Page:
Solar Home System (SHS) is a success story in Bangladesh. Around 4.5 million SHSs are in operation now. It is a successful business model. Many countries of the world are now replicating this. But the success is no longer building now as the government is working on providing grid power access to all. Many users have now opting for grid power. Bangladesh has 1.3 million diesel pumps. Appropriate plan can convert one third of these to solar irrigation system. But for this, a commercial model needs to be created. A policy for using this power and a tariff may be worked out beyond the irrigation period. Dipal Barua suggested this. IDCOL is working on it now.

 

Debate continues about wind power in Bangladesh. Engr. Fazlur Rahman of BPDB now working with wind power thinks that Bangladesh has potential for generating up to 20,000 MW from wind. But some experts including those in BUET think the wind speed in Bangladesh is not ideal for Wind power generation. Over the last 5 years two agreements were signed. But these did not achieve headway. The government took an initiative for wind mapping in the coastal area. An Indian company showed interest for it, but did not proceed. At last a Renewable Energy Lab, USA did it. In its report, it showed results in nine regions of the coastal area. In three areas – Enani, Chandpur and Mongla – proposals have been submitted for 150 MW (3X50) wind power generation. The government plans going for more wind power projects gradually. Starting with on shore, it may eventually go to off shore also. SREDA thinks in two years from now, wind power projects would start generation.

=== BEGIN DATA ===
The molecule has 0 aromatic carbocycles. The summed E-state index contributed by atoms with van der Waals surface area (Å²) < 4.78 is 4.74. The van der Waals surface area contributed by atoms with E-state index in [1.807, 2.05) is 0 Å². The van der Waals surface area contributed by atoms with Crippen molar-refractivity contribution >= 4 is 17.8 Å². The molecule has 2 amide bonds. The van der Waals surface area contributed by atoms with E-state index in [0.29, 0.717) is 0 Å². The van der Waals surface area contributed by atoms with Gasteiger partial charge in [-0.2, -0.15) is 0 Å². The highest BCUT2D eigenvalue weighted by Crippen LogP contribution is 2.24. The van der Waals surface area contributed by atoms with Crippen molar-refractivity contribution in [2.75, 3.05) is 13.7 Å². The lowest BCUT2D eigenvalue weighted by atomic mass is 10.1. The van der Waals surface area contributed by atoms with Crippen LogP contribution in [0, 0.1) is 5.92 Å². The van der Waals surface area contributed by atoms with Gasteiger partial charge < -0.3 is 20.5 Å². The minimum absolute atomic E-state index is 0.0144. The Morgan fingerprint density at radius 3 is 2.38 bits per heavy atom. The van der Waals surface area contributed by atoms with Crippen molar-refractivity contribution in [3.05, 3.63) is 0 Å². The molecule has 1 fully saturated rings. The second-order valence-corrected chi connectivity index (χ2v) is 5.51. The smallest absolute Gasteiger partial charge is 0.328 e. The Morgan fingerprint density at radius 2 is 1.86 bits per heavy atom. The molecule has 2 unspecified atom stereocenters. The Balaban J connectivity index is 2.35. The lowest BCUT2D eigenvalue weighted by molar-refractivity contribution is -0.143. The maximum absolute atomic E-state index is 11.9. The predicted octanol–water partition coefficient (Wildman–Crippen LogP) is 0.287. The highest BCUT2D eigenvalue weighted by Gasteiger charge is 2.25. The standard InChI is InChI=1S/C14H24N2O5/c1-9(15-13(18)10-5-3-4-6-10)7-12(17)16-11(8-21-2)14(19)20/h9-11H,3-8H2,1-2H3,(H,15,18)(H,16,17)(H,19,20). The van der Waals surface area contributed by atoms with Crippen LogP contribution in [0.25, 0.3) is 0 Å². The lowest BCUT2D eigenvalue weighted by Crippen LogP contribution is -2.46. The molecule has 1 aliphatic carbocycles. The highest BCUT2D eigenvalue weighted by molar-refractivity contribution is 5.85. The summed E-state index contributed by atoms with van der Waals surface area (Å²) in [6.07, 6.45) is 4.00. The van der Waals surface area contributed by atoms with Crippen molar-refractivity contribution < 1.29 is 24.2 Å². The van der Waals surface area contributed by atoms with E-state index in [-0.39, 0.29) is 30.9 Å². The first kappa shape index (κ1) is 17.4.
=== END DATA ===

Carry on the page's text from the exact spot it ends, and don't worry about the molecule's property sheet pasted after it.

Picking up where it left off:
Dr Ahmed Kaikaus sounded optimistic about wind power. Gradually, more and more projects would be implemented in onshore and offshore areas, he said. When asked whether we have lagged behind wind power, Dr Saiful Haque said that though late in starting, we are heading towards right direction. We will be able to use state of the art modern technology.

 

Experts believe that Bangladesh could not achieve success in renewable energy. However, wind energy might come as a blessing for the country though started late. They said Bangladesh can achieve major success in wind power due to availability of state of the art modern technology now. In the next few years, wind power generation will get new momentum.